Small Island Developing States

Small Island Developing States

Small islands are particularly vulnerable to the effects of climate change. Towns and villages tend to cluster on the coast and are therefore exposed to greater risk from sea level rise, storm surges from hurricanes and cyclones, and coastal zone flooding.

On most islands, the capital city and government ministries are on the coast–and risk being damaged and dysfunctional at precisely the time that their disaster management capability and organizational competence are most required.  As the days get hotter, periods of drought will become longer and more frequent.  At the same time, storms are likely to become more intense, with flooding and landslides occurring more often. Where fishing is an important livelihood for a significant part of the population, the effects of sea level rise and the acidification of the oceans are almost certain to disrupt and endanger fishers’ livelihoods.

Smaller islands are more vulnerable still: many are low-lying and at risk from being completely swamped by storm surges. Several island states may disappear entirely over the next twenty years as sea levels rise: their populations forced to emigrate to higher ground in neighboring countries better able to withstand storm events and higher sea levels. The social and economic dislocation, and potentially the conflict, caused by these mass movements of island populations will have serious political and economic regional consequences.

The special case of small island developing states (SIDS) was first recognized by the international community at the UN Conference on Environment and Development (UNCED) held in Rio de Janeiro in 1992.  The focus at that time was on sustainable development. In Agenda 21 it was stressed that:

Small island developing States and islands supporting small communities are a special case both for environment and development.  They are ecological fragile and vulnerable.  Their small size, limited resources, geographic dispersion, and isolation from markets, place them at a disadvantage economically and prevent economies of scale.

Since then, several international frameworks have been established that refer to the constraints faced by SIDS in achieving sustainable development. In 1994, the Barbados Programme of Action (BPOA) transformed the recommendations made by Agenda 21 into concrete actions and measures intended to enable SIDS to achieve sustainable development. In 2005, the Mauritius Strategy for the further implementation of the BPOA was adopted with a view to addressing the implementation gap that continued to confront SIDS at that time.  In 2010, a high-level meeting was held during the 65th session of the UN General Assembly to carry out a five-year review of the progress made in addressing the vulnerabilities of SIDS through the Mauritius Strategy.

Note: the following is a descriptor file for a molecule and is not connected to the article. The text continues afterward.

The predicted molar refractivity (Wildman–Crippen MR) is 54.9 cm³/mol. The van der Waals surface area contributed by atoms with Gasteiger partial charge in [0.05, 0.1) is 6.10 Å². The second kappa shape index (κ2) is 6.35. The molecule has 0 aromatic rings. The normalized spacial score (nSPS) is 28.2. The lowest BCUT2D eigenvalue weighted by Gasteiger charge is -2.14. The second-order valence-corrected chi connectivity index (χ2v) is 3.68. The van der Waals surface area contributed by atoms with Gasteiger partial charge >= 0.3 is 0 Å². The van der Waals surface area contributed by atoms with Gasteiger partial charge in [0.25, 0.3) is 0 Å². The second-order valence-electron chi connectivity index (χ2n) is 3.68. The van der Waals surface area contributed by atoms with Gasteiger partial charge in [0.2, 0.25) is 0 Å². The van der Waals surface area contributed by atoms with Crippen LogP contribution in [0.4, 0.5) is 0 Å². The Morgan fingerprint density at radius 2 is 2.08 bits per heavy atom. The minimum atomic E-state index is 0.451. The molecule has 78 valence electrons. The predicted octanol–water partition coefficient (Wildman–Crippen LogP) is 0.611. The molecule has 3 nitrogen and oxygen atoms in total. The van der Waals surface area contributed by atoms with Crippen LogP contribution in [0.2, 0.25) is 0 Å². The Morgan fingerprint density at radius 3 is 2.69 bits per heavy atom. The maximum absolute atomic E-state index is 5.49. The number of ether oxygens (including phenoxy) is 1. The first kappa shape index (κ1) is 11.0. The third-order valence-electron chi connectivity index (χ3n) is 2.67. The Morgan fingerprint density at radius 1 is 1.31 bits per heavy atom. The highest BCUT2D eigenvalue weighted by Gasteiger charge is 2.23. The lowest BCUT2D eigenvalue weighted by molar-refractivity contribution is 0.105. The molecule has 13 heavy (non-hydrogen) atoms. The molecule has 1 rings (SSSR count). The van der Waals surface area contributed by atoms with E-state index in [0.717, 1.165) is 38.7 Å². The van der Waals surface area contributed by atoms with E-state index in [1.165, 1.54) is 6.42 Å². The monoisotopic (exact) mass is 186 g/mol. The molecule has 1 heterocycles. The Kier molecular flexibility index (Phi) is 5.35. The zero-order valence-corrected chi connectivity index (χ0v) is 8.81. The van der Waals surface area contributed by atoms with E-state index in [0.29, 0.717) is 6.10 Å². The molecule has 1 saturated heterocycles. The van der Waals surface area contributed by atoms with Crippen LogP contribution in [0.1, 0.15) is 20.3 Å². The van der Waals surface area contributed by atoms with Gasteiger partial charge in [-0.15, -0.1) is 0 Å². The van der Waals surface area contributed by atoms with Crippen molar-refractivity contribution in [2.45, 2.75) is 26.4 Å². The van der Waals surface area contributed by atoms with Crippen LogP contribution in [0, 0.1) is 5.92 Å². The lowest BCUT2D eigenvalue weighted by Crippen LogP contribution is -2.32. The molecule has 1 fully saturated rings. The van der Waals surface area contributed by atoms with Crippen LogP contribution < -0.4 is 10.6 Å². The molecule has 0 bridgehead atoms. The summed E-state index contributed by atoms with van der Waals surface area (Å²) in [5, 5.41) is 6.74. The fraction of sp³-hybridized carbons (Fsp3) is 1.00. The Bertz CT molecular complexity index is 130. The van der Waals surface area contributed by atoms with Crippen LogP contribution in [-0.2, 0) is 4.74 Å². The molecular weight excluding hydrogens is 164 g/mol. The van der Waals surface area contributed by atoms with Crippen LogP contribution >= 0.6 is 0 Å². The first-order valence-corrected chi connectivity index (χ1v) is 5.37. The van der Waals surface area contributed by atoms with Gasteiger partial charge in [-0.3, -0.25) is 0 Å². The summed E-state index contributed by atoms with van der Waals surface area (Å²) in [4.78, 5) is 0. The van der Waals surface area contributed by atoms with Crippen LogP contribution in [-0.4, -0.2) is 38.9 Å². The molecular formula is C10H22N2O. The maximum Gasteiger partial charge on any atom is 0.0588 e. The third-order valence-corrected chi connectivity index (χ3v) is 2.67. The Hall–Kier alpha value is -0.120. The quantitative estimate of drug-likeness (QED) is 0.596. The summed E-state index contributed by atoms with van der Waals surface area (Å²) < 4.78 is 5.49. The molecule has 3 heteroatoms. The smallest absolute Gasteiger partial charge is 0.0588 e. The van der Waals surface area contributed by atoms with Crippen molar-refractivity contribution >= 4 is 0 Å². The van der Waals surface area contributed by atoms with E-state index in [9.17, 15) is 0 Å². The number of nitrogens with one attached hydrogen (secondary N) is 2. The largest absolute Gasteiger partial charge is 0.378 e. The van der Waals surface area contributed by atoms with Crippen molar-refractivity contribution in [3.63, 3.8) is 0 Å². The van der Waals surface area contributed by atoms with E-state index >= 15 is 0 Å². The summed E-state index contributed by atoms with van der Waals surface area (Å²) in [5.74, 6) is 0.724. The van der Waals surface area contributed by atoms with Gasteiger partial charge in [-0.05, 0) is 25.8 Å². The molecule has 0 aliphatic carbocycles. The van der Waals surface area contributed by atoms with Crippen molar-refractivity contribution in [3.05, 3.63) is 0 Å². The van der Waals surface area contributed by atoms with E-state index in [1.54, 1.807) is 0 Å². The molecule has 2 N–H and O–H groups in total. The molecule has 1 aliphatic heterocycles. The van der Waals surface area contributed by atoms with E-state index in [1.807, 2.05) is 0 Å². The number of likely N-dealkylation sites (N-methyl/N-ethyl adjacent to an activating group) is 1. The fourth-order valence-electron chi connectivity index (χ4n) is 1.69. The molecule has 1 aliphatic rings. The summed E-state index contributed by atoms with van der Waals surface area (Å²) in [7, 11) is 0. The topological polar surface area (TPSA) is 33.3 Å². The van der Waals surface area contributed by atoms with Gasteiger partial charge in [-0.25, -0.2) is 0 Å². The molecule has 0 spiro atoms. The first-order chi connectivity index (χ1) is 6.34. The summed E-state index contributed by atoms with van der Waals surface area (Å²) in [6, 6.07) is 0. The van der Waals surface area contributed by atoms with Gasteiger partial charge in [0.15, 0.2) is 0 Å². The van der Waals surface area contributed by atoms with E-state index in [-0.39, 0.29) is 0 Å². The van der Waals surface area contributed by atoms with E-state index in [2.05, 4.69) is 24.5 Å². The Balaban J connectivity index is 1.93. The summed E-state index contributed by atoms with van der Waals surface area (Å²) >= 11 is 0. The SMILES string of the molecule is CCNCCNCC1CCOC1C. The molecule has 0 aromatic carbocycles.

During the UN Conference on Sustainable Development held in Rio de Janeiro in June 2012, the conference noted once again the particular difficulties faced by small island developing states. The conference called for a third international conference on SIDS, a call that was answered by Samoa—which offered to host the conference in 2014. The conference was held in Apia, Samoa, in September 2014, and led to the declaration of the ‘SAMOA Pathway’. The name stands for Small Island Development States Accelerated Modalities of Action. Climate change was identified as one of the priority actions, with the SIDS requesting assistance from the international community to enable them:

  • To build resilience to the impacts of climate change and to improved their adaptive capacity through the design and implementation of climate change adaptation measures appropriate to their respective vulnerabilities and economic, environmental, and social situation;
  • To improve the baseline monitoring of island systems and the downscaling of climate model projections to enable better projections of the future impacts on small islands;
  • To raise awareness and communicate climate change risks including through public dialogue with local communities, to increase human and environmental resilience to the longer-term impacts of climate change;
  • To address remaining gaps in capacity for gaining access to and managing climate finance.

However, what is now clear is that development can never be sustainable if countries are vulnerable to the impacts of climate change.

Small islands suffer substantial economic losses when impacted by extreme weather linked to climate change. In poorer countries, governments typically lack the resources to support communities trying to cope with the damage wrought by storms and flooding.

Families are forced to sell possessions and physical capital in order to raise money to repair housing and pay for healthcare for the injured. Communities become poorer and even more vulnerable. If extreme weather events become more frequent and more damaging, many families never recover and descend permanently into poverty.